Australia: Treasury Laws Amendment Bill to make restructuring insolvent or near-insolvent companies easier

Last Updated: 12 October 2017
Article by Tim Castle and Lachlan Wilson

As part of its national innovation and science agenda the Commonwealth Government has introduced the Treasury Laws Amendment (2017 Enterprise Incentives No. 2) Bill 2017 (Cth) to encourage directors to pursue entrepreneurial and innovative restructuring approaches for insolvent or close-to-insolvent companies.

The Bill, which received royal assent on 18 September 2017, amends the Corporations Act 2001 (Cth) (Corporations Act) to include a safe harbour provision that protects directors from insolvent trading claims while pursuing such approaches, and amends the Payment Systems and Netting Act 1998 (Cth) to limit the enforceability of ipso facto clauses during an external administration (but not during liquidation).

Safe harbour provision

Under the new safe harbour provision, directors who suspect their company is, or will become, insolvent are protected if they pursue one or more courses of action, which are reasonably likely to lead to a better outcome for the company than the appointment of an external administrator. The legislation sets out a number of matters to be taken into account in determining whether the course of action is reasonably likely to lead to a better outcome, including obtaining advice from an "appropriately qualified entity".

The provision provides directors with more flexibility to restructure companies so as to avoid insolvency, without taking the risk of being personally liable for debts incurred as part of the process. Before these amendments, directors were required to utilise formal insolvency processes to avoid liability for trading while insolvent. This had the potential to damage the company's reputation and position in the market, while also acting as a barrier to an orderly restructure because as part of the formal process insolvency appointments were published and companies required to state they are under administration, in liquidation or had receivers appointed in their business name.

Limiting ipso facto clauses

The Bill also prevents a contracting party from enforcing an ipso facto clause-which provides a contractual right to modify or terminate a contract when an insolvency event arises-solely because of the other party's financial position or if the other party has entered into a restructuring process, including where:

  • the company has entered into a compromise or arrangement agreement under part 5.1 of the Corporations Act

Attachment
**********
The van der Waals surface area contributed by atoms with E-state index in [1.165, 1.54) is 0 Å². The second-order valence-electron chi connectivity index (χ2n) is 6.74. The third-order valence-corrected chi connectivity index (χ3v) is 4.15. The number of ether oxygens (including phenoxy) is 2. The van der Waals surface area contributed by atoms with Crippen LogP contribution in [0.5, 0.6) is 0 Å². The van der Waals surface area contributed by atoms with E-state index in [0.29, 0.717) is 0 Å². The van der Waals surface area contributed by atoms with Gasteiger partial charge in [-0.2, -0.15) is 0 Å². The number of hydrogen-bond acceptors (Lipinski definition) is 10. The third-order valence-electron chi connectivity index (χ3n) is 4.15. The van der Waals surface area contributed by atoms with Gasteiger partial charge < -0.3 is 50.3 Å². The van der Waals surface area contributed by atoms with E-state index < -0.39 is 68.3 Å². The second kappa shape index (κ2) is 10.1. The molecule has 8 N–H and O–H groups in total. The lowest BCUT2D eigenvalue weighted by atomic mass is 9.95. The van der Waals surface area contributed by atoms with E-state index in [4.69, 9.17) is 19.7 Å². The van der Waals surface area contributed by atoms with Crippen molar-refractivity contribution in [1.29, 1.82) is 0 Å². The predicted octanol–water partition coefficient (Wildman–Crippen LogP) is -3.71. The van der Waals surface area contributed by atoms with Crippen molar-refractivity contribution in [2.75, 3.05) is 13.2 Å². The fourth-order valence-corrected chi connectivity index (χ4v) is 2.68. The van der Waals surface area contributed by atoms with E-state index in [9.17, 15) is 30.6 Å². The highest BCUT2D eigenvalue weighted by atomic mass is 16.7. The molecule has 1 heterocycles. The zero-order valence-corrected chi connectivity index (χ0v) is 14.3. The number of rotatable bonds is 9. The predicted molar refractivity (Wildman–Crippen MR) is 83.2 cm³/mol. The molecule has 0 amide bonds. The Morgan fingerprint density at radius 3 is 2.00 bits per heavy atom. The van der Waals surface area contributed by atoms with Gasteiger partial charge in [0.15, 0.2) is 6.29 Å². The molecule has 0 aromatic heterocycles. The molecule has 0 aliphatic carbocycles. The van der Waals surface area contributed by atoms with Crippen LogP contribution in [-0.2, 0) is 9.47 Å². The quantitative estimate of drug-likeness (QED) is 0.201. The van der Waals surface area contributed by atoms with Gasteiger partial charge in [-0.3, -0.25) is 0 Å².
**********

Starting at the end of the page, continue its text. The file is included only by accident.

• a receiver or manager has been appointed over the company's property under part 5.2 of the Corporations Act, or
  • the company is subject to voluntary administration under part 5.3A of the Corporations Act.

The Bill outlines prescriptive rules for the stay period, before rights for the above types of external administrations can be enforced. However, it allows for applications to be made to the court in exceptional circumstances.

Ipso facto clauses have been perceived as a major obstacle to companies successfully implementing a restructure when facing financial difficulty or when in external administration. Preventing ipso facto clauses from being enforced during an external administration will encourage companies to take steps to enter restructuring arrangements without the fear that contracts will be modified or terminated. This change will have a significant impact on how contracts are drafted across a number of industries, including the construction, commercial and property sectors.

What do these changes mean?

The amendment brings Australia closer to the international standard of insolvency practice. It is hoped that the changes will encourage early and innovative approaches to restructuring, and minimise the stigma around entering into restructuring arrangements to help viable businesses get back on their feet. Financial institutions, directors, and insolvency and restructuring practitioners will now be able to develop and implement innovative restructuring and turnaround strategies, such as the appointment of a Chief Restructuring Officer to negotiate with the company's creditors and lenders outside of a formal insolvency administration, even if the company is insolvent. Get in touch if you would like to know more about implementing innovative restructuring and turnaround strategies, or to discuss the impact of the safe harbour or ipso facto provisions on you, your company or your contracts.

The content of this article is intended to provide a general guide to the subject matter. Specialist advice should be sought about your specific circumstances.

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